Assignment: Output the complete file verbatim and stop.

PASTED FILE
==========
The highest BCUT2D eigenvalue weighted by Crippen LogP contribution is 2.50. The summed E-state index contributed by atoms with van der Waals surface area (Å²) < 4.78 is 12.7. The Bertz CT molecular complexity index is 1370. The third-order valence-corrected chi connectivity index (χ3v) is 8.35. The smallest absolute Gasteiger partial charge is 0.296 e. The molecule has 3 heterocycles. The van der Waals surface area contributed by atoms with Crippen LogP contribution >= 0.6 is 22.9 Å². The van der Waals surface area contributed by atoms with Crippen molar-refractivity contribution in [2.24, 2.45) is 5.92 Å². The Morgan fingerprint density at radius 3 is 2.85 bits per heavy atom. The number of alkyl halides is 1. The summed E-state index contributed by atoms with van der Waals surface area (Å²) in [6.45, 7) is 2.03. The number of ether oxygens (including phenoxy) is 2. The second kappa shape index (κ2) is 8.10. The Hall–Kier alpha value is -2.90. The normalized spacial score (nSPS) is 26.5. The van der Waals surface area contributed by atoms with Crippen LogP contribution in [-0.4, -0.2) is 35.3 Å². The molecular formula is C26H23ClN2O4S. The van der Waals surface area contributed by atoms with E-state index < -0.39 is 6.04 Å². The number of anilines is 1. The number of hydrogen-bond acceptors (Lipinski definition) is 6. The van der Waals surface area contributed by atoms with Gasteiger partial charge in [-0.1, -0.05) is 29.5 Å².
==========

The highest BCUT2D eigenvalue weighted by Crippen LogP contribution is 2.50. The summed E-state index contributed by atoms with van der Waals surface area (Å²) < 4.78 is 12.7. The Bertz CT molecular complexity index is 1370. The third-order valence-corrected chi connectivity index (χ3v) is 8.35. The smallest absolute Gasteiger partial charge is 0.296 e. The molecule has 3 heterocycles. The van der Waals surface area contributed by atoms with Crippen LogP contribution >= 0.6 is 22.9 Å². The van der Waals surface area contributed by atoms with Crippen molar-refractivity contribution in [2.24, 2.45) is 5.92 Å². The Morgan fingerprint density at radius 3 is 2.85 bits per heavy atom. The number of alkyl halides is 1. The summed E-state index contributed by atoms with van der Waals surface area (Å²) in [6.45, 7) is 2.03. The number of ether oxygens (including phenoxy) is 2. The second kappa shape index (κ2) is 8.10. The Hall–Kier alpha value is -2.90. The normalized spacial score (nSPS) is 26.5. The van der Waals surface area contributed by atoms with Crippen LogP contribution in [-0.4, -0.2) is 35.3 Å². The molecular formula is C26H23ClN2O4S. The van der Waals surface area contributed by atoms with E-state index < -0.39 is 6.04 Å². The number of anilines is 1. The number of hydrogen-bond acceptors (Lipinski definition) is 6. The van der Waals surface area contributed by atoms with Gasteiger partial charge in [-0.1, -0.05) is 29.5 Å².